1. He is described by Philip as his seneschal of Normandy in May, 1204 (Actes, nos. 817A, 825A). The king's hesitations may be illustrated by the way in which he revised more than once the position of Guillaume des Roches in Anjou (Teulet, Layettes, no. 723, p. 267; Actes, no. 997). In Anjou and Touraine an hereditary office was established which lasted until 1331 (Viollet, Histoire des institutions politiques, iii, 258).
2. Viollet, op. cit. iii, 344–5, for the chief authorities. These sessions were held at Falaise. See the Jugements de l'échiquier de Normandie, ed. Delisle, in Notices et extraits des manuscrits (1862), xx, part 2.
3. Viollet, ii, 345.
4. Olim (ed. Beugnot); the Jugements; and Perrot, Arresta Com. munia Scacarii, the first volume of the Bibliothèque d'histoire du droit normand (Caen, 1910).
named frequently presided at assizes held in various towns. But the office of senesechal of Normandy had disappeared, and these instances of the word must be compared with the title which Henry II's bailiff, Hamo Pincerna, gave himself "Pincerna Regis Anglie et senescallus Baiocarum” (Stapleton, I, lix). A mandate of 1219, addressed to the seneschal and justices of Normandy, survives in a vidimus of 1255 (Actes, no. 1910). The form of address is quite exceptional.
The management of the demesne was entrusted to the bailiffs of Rouen, Caux, Gisors, Pont-Audemer, Verneuil, Caen, Bayeux and the Côtentin. Thus the tendency towards the concentration of local administration which may be observed in John's reign, was brought to a logical issue by Philip Augustus. All the bailiffs appointed by Philip after the annexation of Normandy were Frenchmen, and several of them had already filled important posts on the Norman frontier. The king's pantler, who had done service during the wars in the Vexin, became castellan or bailiff of Rouen. Cadoc the mercenary, now lord of Gaillon, became bailiff of Pont-Audemer. Nicholas Bocel, the new bailiff of Verneuil, had been previously entrusted with the control of the march along the middle Eure, and had thus supervised the administration of Nonancourt and other fortresses which had passed some years before into French hands. One of the first bailiffs, whom Philip established in the Côtentin, had been prepositus of Paris. Pierre of Thillai, once bailiff of Orleans, filled the most important position of all in Caen and Falaise. In virtue of his control over the two chief centres of Norman government, he took to a great extent the place of the seneschals of Angevin times.?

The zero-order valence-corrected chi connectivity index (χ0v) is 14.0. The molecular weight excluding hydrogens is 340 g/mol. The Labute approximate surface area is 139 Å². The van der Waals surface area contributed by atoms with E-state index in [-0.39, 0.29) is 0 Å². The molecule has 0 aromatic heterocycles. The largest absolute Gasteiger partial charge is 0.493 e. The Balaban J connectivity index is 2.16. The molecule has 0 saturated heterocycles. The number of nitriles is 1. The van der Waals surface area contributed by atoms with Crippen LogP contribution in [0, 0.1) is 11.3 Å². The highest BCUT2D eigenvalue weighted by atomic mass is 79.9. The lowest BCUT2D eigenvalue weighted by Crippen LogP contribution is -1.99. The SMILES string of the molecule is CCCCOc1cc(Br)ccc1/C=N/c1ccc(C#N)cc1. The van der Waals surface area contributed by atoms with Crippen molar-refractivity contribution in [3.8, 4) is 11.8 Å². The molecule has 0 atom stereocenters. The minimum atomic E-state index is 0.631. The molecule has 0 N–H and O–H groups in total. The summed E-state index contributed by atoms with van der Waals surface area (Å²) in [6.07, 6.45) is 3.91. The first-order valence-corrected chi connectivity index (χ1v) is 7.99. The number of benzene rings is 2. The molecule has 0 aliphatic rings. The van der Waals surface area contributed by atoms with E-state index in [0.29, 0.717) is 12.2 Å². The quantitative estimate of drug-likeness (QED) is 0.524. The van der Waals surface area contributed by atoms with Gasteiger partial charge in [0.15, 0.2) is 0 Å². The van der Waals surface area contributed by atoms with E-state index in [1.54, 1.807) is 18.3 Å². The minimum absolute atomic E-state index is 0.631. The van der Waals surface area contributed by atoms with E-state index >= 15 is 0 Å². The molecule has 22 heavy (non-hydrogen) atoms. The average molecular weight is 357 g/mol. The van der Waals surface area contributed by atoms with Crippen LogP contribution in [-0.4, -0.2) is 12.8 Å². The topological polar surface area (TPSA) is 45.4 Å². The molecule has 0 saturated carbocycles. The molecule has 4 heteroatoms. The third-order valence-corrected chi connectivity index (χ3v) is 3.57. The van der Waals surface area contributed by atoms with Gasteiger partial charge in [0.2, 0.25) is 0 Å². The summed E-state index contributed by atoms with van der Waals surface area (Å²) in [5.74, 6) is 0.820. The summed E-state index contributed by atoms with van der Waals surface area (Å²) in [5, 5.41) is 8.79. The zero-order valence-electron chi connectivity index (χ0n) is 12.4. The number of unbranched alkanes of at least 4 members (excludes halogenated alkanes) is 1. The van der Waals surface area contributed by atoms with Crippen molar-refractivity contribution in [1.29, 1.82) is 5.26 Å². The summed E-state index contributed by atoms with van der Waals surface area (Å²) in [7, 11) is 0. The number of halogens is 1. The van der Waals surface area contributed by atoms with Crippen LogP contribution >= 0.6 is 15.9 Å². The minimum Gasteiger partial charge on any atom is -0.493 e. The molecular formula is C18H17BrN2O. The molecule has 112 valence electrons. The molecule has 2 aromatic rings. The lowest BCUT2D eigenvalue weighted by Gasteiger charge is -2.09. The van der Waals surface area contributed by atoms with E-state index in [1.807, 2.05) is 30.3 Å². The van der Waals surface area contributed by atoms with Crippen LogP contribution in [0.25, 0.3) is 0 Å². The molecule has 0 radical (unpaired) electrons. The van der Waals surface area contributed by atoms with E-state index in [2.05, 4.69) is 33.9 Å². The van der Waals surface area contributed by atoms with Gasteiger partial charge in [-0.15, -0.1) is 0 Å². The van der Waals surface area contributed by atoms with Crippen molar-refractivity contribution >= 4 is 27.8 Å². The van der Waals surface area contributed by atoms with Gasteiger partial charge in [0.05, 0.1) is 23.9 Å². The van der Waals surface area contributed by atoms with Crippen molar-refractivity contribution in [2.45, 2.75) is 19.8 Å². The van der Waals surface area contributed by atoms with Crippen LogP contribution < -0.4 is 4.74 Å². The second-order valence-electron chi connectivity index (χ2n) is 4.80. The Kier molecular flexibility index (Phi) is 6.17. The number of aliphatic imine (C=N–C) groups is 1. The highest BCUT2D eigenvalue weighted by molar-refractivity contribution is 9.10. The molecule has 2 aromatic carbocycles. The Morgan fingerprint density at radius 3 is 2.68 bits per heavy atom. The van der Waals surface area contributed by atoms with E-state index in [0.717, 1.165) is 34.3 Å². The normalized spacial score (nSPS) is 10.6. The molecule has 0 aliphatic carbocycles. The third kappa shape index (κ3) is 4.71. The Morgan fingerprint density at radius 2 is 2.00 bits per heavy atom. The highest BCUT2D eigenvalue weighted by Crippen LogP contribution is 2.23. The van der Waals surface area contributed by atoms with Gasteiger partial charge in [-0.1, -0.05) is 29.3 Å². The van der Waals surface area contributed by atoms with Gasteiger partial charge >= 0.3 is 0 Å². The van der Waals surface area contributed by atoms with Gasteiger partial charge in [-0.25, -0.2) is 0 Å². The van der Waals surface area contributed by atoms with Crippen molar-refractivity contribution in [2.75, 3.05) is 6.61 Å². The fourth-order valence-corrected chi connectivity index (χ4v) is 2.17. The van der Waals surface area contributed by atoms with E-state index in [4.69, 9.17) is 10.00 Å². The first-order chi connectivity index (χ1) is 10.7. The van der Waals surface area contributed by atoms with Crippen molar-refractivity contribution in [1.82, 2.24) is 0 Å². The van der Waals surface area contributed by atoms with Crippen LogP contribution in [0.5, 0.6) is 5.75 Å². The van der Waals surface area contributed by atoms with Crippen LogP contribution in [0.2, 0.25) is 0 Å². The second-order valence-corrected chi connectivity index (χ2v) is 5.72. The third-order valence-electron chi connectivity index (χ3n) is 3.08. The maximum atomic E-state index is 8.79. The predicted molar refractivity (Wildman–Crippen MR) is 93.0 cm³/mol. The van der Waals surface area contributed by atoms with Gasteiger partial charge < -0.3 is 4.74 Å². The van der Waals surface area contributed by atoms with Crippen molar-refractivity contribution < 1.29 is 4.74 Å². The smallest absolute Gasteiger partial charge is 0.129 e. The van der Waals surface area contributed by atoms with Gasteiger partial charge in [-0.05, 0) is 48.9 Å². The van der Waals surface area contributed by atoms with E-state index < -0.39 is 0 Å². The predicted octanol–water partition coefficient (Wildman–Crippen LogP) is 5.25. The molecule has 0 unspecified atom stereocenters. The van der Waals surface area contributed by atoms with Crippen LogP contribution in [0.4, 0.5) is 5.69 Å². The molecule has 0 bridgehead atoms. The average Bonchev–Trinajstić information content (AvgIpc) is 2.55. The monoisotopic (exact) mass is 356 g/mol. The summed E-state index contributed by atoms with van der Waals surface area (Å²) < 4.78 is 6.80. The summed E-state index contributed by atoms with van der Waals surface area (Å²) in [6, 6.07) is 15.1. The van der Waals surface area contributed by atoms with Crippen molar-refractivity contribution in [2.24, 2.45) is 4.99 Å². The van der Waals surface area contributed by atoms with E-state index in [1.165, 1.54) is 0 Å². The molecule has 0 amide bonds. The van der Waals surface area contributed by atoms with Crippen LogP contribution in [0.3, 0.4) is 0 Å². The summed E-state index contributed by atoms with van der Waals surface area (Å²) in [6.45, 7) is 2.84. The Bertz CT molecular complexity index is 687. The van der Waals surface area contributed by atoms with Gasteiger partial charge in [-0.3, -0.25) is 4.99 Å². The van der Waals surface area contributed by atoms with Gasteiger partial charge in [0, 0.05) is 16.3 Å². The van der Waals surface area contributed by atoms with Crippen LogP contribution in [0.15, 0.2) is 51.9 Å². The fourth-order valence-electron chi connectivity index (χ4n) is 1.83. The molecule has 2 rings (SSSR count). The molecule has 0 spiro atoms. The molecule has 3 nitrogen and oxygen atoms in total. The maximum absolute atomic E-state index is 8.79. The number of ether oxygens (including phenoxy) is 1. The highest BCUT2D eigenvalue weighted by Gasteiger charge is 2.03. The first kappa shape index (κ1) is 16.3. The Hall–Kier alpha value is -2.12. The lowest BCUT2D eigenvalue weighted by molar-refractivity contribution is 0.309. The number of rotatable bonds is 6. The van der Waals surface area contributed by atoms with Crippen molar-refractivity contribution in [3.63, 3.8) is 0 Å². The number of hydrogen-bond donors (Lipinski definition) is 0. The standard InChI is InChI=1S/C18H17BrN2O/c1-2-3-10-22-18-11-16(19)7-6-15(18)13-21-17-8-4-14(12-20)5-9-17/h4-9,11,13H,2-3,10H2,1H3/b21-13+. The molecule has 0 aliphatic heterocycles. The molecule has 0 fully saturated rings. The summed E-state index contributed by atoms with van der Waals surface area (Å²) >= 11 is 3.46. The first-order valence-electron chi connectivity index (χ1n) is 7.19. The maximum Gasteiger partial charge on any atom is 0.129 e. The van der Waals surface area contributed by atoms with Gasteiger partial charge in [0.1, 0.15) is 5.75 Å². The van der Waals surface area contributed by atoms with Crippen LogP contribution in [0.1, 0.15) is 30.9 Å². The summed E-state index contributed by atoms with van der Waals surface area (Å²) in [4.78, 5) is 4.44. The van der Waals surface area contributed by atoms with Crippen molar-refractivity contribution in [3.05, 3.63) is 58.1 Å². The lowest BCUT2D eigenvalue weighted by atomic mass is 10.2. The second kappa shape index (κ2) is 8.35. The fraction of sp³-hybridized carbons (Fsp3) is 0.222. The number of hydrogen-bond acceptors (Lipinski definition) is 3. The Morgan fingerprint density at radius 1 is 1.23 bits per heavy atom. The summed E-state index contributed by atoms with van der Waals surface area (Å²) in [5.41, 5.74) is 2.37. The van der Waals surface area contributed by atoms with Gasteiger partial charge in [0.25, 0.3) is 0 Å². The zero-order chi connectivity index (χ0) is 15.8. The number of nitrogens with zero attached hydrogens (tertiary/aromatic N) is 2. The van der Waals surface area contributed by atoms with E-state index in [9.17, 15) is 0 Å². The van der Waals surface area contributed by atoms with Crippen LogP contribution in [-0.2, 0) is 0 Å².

It was inevitable that men who were entrusted in a newly conquered country with such vast powers, should at times be guilty of tyranny and extortion. Cadoc especially proved himself a corrupt though an able administrator. 3 But the king was successful upon the
1. Delisle's introduction to the inquests of Saint-Louis in the Recueil des historiens de France, xxiv, part i, pp. 97*-146*. Delisle shows, however, that the bailiwick of Pont-Audemer was probably merged in that of Rouen after the deprivation of Cadoc in 1219, and that the Avranchin was, late in the century, detached from Bayeux and joined to the Côtentin.
2. Delisle, pp. 134*-136*. 3. Ibid, pp. 130*-133*. Among other charges he was accused of embezzling £14,200 in money of Paris. See Cart. Norm., nos. 363-6 and notes.